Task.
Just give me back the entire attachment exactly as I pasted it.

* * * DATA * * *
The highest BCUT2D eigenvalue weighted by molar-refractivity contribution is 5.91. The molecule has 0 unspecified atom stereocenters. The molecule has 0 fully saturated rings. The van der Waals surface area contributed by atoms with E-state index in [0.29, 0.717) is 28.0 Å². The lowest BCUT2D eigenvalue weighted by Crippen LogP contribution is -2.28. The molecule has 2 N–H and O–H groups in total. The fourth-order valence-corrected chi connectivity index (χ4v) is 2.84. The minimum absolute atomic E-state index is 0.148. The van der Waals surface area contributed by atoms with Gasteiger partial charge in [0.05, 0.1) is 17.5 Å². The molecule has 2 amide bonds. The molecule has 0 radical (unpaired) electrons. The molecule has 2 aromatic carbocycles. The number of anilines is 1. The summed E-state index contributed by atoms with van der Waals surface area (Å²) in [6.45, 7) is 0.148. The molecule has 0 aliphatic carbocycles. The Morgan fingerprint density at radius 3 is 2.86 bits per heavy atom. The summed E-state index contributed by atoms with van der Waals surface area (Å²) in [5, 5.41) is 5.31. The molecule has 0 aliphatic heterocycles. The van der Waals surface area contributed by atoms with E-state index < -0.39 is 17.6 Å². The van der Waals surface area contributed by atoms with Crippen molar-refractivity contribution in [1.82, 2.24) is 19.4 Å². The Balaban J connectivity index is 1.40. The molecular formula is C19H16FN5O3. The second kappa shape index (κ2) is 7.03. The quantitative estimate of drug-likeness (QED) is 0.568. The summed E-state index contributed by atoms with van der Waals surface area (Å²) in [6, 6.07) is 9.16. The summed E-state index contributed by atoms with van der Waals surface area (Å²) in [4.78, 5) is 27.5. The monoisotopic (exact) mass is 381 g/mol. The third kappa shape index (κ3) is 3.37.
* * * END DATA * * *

The highest BCUT2D eigenvalue weighted by molar-refractivity contribution is 5.91. The molecule has 0 unspecified atom stereocenters. The molecule has 0 fully saturated rings. The van der Waals surface area contributed by atoms with E-state index in [0.29, 0.717) is 28.0 Å². The lowest BCUT2D eigenvalue weighted by Crippen LogP contribution is -2.28. The molecule has 2 N–H and O–H groups in total. The fourth-order valence-corrected chi connectivity index (χ4v) is 2.84. The minimum absolute atomic E-state index is 0.148. The van der Waals surface area contributed by atoms with Gasteiger partial charge in [0.05, 0.1) is 17.5 Å². The molecule has 2 amide bonds. The molecule has 0 radical (unpaired) electrons. The molecule has 2 aromatic carbocycles. The number of anilines is 1. The summed E-state index contributed by atoms with van der Waals surface area (Å²) in [6.45, 7) is 0.148. The molecule has 0 aliphatic carbocycles. The Morgan fingerprint density at radius 3 is 2.86 bits per heavy atom. The summed E-state index contributed by atoms with van der Waals surface area (Å²) in [5, 5.41) is 5.31. The molecule has 0 aliphatic heterocycles. The van der Waals surface area contributed by atoms with E-state index < -0.39 is 17.6 Å². The van der Waals surface area contributed by atoms with Crippen molar-refractivity contribution in [1.82, 2.24) is 19.4 Å². The Balaban J connectivity index is 1.40. The molecular formula is C19H16FN5O3. The second kappa shape index (κ2) is 7.03. The quantitative estimate of drug-likeness (QED) is 0.568. The summed E-state index contributed by atoms with van der Waals surface area (Å²) in [6, 6.07) is 9.16. The summed E-state index contributed by atoms with van der Waals surface area (Å²) in [4.78, 5) is 27.5. The monoisotopic (exact) mass is 381 g/mol. The third kappa shape index (κ3) is 3.37.